Table 1: Shows the distribution of CD4 at baseline for gender

Patients from Africa and Asia were resulted being the most immunocompromised at their first access to the Centre (data not shown), whereas 79.8% of immigrants had a positive viremia (≥ 20 copies/ml).

A previous medical history or current presence of AIDS was detected in 39% of the included patients. The most commonly observed opportunistic diseases were candidiasis of the esophageous (21%), tuberculosis (13%) and cervical cancer (13%). Screening by TPHA (Treponema pallidum Haemoagglutination Assay) resulted in positivity for 22% of patients, while the VDRL (Venereal Disease Research Laboratory) resulted being positive in 20% of patients. Most patients with active infection or untreated syphilis were homo/bisexual (52%) with most originating from Central and South America. Overall, 9 % of all patients were HBsAg positive and 4% HCV positive. Only 6% of all patients were already on antiretroviral therapy at the time of their first visit to our Centre.

At the end of the follow-up visit, we found that 95.2% of the patients were taking antiretroviral therapy. The voluntary discontinuation of antiretroviral therapy was recorded more frequently among patients from South America.

The value of CD4+ lymphocytes at the beginning and at the end of follow-up resulted being statistically significant (Figures 2 and 3).

Figure 2: Statistical values of CD4+ lymphocytes

Figure 3: Shows the time-based variation of the virological response patterns

Reasons given for discontinuation of antiretroviral therapy during follow-up, listed in decreasing order of frequency, included: difficulty in following the time regimen, followed by drug toxicity, intolerance, ineffectiveness of therapy, and virological failure.


This study highlights the vulnerability and its consequences for foreignborn patients with HIV. Late arrival to health services and an irregularity in patient monitoring (35% lost before one year) have a relevant impact on clinical management and a successful follow-up. Of the 168 patients included in the study, at the first visit 36/168 (21,4%) had a HIV viremia less than or equal to 50 copies/ml. At the end of one year follow-up, 94/168 patients resulted being under the 50 copy/ml threshold. These results suggest that only 58/132 (44%) reached the target of a viremia below 50 copies/ml. Therefore, out of 260 patients recorded at our Centre between 2000 and 2011, after one year of follow up, 36% had suppressed viremia. Moreover, of the 132 patients who started antiretroviral therapy only 44% had a suppressed viremia after the first year of follow up.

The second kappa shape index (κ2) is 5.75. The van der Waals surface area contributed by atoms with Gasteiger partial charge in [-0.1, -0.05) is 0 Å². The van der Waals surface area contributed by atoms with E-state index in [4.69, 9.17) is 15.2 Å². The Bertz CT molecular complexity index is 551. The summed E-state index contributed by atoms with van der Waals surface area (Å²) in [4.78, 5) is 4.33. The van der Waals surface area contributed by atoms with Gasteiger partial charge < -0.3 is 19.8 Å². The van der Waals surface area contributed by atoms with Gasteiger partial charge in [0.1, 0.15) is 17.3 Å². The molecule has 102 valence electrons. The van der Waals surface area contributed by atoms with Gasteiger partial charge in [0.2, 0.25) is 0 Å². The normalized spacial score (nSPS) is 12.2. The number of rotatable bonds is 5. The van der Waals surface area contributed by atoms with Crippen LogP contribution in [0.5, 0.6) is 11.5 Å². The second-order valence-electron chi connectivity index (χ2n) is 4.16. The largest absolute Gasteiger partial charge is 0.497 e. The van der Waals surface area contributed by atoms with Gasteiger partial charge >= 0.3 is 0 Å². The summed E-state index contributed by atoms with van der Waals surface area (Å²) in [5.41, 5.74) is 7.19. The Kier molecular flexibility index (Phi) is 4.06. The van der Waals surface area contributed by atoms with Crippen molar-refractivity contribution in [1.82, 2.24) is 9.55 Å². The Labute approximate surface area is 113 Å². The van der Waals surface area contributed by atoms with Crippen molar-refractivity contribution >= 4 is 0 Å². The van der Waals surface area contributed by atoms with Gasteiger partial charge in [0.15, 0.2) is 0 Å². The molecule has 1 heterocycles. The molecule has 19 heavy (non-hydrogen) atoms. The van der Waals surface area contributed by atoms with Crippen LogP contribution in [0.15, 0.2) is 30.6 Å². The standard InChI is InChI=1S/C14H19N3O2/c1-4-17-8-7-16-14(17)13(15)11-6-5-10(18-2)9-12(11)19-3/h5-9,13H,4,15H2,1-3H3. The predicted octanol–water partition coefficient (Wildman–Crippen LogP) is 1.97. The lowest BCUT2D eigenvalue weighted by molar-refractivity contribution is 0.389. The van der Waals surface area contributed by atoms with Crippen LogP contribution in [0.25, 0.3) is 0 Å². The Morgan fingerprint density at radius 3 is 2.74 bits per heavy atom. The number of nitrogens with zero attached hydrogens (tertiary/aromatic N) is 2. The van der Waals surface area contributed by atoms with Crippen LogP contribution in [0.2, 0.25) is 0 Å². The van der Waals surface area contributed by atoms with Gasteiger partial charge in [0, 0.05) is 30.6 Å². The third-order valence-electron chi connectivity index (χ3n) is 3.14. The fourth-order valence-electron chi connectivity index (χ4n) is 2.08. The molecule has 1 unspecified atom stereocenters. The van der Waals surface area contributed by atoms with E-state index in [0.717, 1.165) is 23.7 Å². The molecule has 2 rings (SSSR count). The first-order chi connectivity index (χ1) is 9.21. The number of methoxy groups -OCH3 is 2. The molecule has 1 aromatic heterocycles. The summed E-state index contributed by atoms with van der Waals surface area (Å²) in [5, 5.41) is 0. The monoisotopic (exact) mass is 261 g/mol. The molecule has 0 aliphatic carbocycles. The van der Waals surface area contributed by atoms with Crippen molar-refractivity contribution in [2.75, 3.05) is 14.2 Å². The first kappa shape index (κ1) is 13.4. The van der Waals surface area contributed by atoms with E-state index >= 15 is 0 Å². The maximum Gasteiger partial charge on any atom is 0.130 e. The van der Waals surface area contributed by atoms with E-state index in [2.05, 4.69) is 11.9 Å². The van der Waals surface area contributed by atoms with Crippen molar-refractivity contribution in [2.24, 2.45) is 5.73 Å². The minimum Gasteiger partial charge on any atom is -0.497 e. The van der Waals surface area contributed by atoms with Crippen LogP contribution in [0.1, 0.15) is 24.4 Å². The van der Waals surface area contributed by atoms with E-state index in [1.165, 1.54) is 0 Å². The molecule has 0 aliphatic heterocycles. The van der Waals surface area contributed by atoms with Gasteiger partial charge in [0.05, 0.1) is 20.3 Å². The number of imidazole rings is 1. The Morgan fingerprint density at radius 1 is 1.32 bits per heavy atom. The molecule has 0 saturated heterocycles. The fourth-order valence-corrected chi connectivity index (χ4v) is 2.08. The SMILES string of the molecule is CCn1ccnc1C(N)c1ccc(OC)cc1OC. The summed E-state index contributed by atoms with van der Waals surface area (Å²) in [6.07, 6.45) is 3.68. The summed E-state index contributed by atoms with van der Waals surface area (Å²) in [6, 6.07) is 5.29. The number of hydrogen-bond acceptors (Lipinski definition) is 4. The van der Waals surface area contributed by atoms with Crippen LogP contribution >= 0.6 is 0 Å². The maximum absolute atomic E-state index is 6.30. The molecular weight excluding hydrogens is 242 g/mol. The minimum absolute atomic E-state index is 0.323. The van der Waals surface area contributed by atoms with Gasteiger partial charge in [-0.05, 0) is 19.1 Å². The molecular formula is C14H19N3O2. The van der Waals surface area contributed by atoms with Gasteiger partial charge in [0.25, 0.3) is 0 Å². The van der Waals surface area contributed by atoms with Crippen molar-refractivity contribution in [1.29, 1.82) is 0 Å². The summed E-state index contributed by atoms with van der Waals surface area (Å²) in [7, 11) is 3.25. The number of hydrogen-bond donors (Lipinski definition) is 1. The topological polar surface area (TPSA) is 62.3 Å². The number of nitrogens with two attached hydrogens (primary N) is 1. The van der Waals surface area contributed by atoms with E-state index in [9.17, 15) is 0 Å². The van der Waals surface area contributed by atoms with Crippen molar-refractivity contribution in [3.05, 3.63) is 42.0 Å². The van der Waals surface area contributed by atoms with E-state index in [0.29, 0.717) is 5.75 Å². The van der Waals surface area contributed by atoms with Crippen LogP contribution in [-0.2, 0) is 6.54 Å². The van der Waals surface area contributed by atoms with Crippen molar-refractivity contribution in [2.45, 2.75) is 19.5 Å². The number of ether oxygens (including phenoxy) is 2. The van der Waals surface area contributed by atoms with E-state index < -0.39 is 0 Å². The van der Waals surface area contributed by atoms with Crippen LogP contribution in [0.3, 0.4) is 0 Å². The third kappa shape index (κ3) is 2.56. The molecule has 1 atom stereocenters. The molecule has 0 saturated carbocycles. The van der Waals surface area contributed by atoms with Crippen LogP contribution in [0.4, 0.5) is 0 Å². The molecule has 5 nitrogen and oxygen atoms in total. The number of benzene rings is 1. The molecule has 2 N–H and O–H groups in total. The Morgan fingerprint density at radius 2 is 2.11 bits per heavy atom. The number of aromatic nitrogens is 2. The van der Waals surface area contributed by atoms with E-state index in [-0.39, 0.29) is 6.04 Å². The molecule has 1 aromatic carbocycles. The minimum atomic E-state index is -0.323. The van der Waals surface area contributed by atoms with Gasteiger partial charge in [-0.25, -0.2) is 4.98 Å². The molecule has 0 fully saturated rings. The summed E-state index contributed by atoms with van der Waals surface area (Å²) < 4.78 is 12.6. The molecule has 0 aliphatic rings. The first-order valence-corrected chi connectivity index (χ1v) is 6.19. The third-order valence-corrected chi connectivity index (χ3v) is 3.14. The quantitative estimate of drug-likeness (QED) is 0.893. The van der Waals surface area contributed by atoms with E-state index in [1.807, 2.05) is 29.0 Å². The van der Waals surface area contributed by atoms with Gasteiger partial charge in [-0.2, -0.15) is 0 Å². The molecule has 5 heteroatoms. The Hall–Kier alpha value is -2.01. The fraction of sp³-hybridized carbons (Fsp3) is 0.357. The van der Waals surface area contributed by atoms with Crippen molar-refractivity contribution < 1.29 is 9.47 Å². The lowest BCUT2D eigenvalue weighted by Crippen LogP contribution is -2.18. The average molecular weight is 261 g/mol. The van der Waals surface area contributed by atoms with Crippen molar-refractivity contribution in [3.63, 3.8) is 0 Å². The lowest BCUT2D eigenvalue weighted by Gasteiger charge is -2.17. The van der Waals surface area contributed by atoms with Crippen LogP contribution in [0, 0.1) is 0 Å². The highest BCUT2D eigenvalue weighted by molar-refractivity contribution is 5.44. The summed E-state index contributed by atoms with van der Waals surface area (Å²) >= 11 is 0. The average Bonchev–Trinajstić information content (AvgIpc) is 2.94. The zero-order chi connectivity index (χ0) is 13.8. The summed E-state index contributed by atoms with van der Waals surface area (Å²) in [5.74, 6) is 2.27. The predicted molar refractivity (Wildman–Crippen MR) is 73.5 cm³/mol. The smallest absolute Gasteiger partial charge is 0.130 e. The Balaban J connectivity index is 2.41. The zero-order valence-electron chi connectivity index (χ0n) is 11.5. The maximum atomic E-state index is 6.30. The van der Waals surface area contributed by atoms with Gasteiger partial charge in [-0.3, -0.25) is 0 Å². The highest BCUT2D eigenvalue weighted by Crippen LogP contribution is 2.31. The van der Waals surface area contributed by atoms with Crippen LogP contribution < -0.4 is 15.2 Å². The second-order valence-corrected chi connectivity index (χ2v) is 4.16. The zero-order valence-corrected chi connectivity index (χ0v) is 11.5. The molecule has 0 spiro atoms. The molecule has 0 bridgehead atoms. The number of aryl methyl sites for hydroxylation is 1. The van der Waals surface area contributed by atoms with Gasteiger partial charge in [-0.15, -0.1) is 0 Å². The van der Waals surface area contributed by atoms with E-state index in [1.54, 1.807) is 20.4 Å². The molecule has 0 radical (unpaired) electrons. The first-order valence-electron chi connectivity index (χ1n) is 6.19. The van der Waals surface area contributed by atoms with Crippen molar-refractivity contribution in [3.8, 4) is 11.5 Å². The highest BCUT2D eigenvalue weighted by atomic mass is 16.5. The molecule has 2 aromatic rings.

Patients lost during follow up not only risk their own clinical outcomes due to the development of life-threatening complications, but they may also be hindering the battle to circumspect the spread of disease.

  1. Joint United Nations Programme on HIV/AIDS (UNAIDS) (2013) GLOBAL REPORT: UNAIDS report on the global AIDS epidemic 2013. [Ref.]
  2. Sulis G, El Hamad I, Fabiani M, Rusconi S, Maggiolo F, (2014) Clinical and epidemiological features of HIV/AIDS infection among migrants at first access to healthcare services as compared to Italian patients in Italy: a retrospective multicentre study, 2000–2010. Infection 42: 859-867. [Ref.]
  3. Infezione da Ministero della Salute e Istituto Superiore di Sanità (CNAIDS) (2013) HIV e popolazione migrante: studio per la determinazione di indicatori ECDC (European Centre for Disease Control) per la prevenzione dell’infezione da HIV nella popolazione migrante. [Ref.]
  4. di prossima pubblicazione (2014) Notiziario dell’Istituto Superiore di Sanità. 27: 3-47. [Ref.]
  5. Zani B, Pietrantoni L, Cicognani E, Spinelli A (2007) La prevenzione hiv/aids nei migranti: indicazioni e strategie comunicative. [Ref.]
  6. Raimondo M, Camoni L, Regine V, Salfa MC, Suligoi B (2009) L'HIV nella popolazione straniera in Italia. Notiziario Istituto Superiore Sanità 22:11-14.
  7. Pajno MC, Di Palma R, Marini A, Uccella I, Silano V, Morrone A (2009) HIV/AIDS prevention in young migrants across Europe: the AIDS & Mobility Project. [Ref.]

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Article Information

Article Type: Letter to Editor

Citation: Schiaroli E, Cipriani S, Francisci D, Baldelli F (2016) Access to Healthcare Services among Immigrant Patients with HIV in Perugia. J HIV AIDS 2(2): doi http://dx.doi. org/10.16966/2380-5536.120

Copyright: © Schiaroli E, et al. This is an openaccess article distributed under the terms of the Creative Commons Attribution License, which permits unrestricted use, distribution, and reproduction in any medium, provided the original author and source are credited.

Publication history: 

  • Received date: 25 Nov 2015

  • Accepted date: 04 Mar 2016

  • Published date: 10 Mar 2016